The rules for engaging with individuals via personal service companies are changing; more specifically, the legislation shifts the responsibility for applying the rules to the organisation receiving the individual’s services. These rules have applied for public sector bodies since April 2017 but, as anticipated, have now been extended to include medium and large private sector organisations including some charities.
If the rules apply, fees paid to persons engaged via a personal service company will be subject to tax and national insurance contributions.
Who do the rules apply to?
The rules already apply to public sector bodies but will also now apply to “non-small” companies, defined as those that meet at least 2 of the following conditions:
|Balance sheet total||£5.1m|
|Average number of employees||50|
There is also a simplified test for companies which must be applied where you have an annual turnover of more than £10.2m and are not:
- a company
- a limited liability partnership
- an unregistered company
- an overseas company
What you need to do if the rules apply to you
For every contract agreed with an agency or worker, you will need to decide their employment status (i.e. whether they are employed or self-employed). You are required to keep detailed records of the reasons for determining the person’s status and the fees paid to them and have processes in place for resolving disagreements arising from this determination. For all engagements where the rules are deemed to apply, you will need to deduct and pay Income Tax and National Insurance to HMRC.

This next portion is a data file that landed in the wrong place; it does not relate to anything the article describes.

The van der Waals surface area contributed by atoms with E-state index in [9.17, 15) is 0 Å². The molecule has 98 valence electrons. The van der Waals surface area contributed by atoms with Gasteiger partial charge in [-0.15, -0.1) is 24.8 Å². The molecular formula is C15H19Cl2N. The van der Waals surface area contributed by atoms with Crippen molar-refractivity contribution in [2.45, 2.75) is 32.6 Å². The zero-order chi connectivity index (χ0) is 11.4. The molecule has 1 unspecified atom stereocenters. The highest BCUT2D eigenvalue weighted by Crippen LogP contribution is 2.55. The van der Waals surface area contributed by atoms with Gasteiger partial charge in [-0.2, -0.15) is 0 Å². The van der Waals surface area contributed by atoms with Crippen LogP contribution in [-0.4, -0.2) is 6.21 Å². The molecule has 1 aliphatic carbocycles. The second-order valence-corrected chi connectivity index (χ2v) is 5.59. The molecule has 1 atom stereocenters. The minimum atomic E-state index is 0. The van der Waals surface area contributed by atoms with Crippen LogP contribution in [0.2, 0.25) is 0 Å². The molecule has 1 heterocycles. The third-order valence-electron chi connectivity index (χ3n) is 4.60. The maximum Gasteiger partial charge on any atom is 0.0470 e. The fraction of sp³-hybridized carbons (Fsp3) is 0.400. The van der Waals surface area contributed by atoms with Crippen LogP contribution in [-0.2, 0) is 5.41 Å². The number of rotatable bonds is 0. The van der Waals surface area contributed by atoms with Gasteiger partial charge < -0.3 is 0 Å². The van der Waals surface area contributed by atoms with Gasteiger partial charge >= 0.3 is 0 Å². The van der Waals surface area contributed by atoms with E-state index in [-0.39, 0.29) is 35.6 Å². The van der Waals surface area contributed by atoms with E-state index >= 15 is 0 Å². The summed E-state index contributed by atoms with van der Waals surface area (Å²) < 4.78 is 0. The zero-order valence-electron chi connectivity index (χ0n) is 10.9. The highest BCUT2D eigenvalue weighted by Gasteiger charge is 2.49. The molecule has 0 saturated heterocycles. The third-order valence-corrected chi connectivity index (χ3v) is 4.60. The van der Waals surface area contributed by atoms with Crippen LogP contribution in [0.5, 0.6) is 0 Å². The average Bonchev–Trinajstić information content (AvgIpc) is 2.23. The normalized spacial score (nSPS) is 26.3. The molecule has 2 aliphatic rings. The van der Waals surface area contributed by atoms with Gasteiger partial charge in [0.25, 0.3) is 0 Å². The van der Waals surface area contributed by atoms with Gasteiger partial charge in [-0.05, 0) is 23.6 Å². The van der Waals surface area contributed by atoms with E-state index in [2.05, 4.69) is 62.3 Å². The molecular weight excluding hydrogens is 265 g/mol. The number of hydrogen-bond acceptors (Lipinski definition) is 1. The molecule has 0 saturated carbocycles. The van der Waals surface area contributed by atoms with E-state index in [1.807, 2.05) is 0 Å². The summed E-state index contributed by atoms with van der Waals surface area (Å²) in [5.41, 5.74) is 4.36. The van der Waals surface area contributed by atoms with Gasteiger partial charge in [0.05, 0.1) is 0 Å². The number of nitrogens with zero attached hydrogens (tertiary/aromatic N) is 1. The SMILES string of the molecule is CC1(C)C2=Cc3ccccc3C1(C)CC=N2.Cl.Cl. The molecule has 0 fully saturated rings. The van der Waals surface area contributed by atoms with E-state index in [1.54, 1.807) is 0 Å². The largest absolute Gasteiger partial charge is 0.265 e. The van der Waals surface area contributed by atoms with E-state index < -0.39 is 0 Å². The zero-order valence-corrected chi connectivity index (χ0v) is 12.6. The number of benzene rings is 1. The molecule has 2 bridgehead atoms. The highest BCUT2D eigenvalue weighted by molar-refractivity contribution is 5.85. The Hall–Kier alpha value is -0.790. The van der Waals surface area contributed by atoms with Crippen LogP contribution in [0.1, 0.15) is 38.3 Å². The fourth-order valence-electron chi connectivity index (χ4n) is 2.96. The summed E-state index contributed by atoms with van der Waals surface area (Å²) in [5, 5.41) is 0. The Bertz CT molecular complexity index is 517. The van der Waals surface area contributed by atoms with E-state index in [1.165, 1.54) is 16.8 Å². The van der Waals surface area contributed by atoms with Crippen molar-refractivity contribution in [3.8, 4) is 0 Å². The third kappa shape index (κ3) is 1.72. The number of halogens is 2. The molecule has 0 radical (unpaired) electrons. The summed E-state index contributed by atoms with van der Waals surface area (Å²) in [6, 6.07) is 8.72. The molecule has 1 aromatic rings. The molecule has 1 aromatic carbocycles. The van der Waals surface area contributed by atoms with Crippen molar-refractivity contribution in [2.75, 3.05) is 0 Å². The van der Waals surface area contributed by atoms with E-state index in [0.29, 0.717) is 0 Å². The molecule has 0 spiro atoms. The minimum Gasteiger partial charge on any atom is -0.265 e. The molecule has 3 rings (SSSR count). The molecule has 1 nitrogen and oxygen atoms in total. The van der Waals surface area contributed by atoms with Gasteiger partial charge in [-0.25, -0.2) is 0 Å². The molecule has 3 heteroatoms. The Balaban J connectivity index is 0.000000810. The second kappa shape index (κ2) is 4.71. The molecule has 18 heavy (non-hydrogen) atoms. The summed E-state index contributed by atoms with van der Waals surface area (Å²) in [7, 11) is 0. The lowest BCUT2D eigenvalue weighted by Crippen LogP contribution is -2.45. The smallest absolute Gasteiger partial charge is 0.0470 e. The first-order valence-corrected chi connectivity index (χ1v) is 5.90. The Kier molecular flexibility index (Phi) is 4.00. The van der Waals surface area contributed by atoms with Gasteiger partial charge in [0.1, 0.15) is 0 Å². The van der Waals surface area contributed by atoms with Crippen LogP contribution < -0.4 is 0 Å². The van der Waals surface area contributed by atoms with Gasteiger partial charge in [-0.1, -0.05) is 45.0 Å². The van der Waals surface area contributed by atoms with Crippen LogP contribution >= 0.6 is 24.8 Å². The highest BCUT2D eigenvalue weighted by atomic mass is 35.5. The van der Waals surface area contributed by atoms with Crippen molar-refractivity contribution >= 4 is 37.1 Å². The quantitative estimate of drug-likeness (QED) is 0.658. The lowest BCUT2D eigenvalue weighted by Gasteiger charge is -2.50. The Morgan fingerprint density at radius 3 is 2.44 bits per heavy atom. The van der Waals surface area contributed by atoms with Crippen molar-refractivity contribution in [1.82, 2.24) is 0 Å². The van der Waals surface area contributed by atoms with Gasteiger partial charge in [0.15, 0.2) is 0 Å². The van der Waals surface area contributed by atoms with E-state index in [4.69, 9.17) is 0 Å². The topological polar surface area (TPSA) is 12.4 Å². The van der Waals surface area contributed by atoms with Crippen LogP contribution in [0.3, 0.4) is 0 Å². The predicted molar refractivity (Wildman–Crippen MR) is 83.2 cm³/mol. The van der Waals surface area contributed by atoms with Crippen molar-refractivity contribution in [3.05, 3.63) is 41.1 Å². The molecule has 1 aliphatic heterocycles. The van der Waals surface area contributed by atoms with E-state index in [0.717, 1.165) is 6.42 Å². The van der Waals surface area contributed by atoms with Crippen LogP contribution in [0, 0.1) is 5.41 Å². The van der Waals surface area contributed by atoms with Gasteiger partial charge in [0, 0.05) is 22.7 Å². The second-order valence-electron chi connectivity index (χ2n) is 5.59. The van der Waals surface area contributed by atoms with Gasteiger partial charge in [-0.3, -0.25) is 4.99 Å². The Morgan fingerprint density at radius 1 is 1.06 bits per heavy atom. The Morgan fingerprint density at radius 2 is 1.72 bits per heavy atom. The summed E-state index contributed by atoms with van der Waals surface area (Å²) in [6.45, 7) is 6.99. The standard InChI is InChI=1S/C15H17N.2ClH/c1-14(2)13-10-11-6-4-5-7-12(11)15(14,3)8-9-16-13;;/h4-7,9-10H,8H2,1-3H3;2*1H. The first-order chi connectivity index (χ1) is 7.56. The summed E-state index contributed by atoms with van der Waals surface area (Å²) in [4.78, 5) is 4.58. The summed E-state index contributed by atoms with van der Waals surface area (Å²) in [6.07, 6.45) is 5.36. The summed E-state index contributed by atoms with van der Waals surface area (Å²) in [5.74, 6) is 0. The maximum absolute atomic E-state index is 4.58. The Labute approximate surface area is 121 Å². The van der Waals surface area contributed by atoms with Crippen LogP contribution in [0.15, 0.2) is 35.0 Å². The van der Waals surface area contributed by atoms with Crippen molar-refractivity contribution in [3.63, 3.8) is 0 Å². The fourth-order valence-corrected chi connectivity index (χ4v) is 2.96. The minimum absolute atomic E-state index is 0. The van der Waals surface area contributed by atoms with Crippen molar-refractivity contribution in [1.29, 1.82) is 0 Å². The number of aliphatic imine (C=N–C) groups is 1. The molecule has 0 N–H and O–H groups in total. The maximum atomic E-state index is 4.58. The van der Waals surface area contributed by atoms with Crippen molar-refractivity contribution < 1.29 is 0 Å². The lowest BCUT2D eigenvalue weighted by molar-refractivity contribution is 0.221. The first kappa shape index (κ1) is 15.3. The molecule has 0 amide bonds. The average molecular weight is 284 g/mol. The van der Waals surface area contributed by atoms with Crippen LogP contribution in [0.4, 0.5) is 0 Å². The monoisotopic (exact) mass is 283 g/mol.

These rules are expected to have a significant impact for the IT industry which has a particularly high proportion of contractor engagements compared with other sectors. With many IT projects being put on hold due to uncertainties over the Brexit position, this could put further pressures on an already stretched sector where there is a shortage of suitably skilled individuals.
How we can help
We have helped many businesses understand their potential exposure for these tax changes. We would suggest companies who think they may be affected should review the position with their contractors to determine if their business is IR35 ready. A typical review falls into four parts:
- An initial meeting to scope the size of the project
- A review of the data
- The provision of advice
- Implementation of the action plan
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By necessity, this briefing can only provide a short overview and it is essential to seek professional advice before applying the contents of this article. This briefing does not constitute advice nor a recommendation relating to the acquisition or disposal of investments. No responsibility can be taken for any loss arising from action taken or refrained from on the basis of this publication. Details correct at time of writing.
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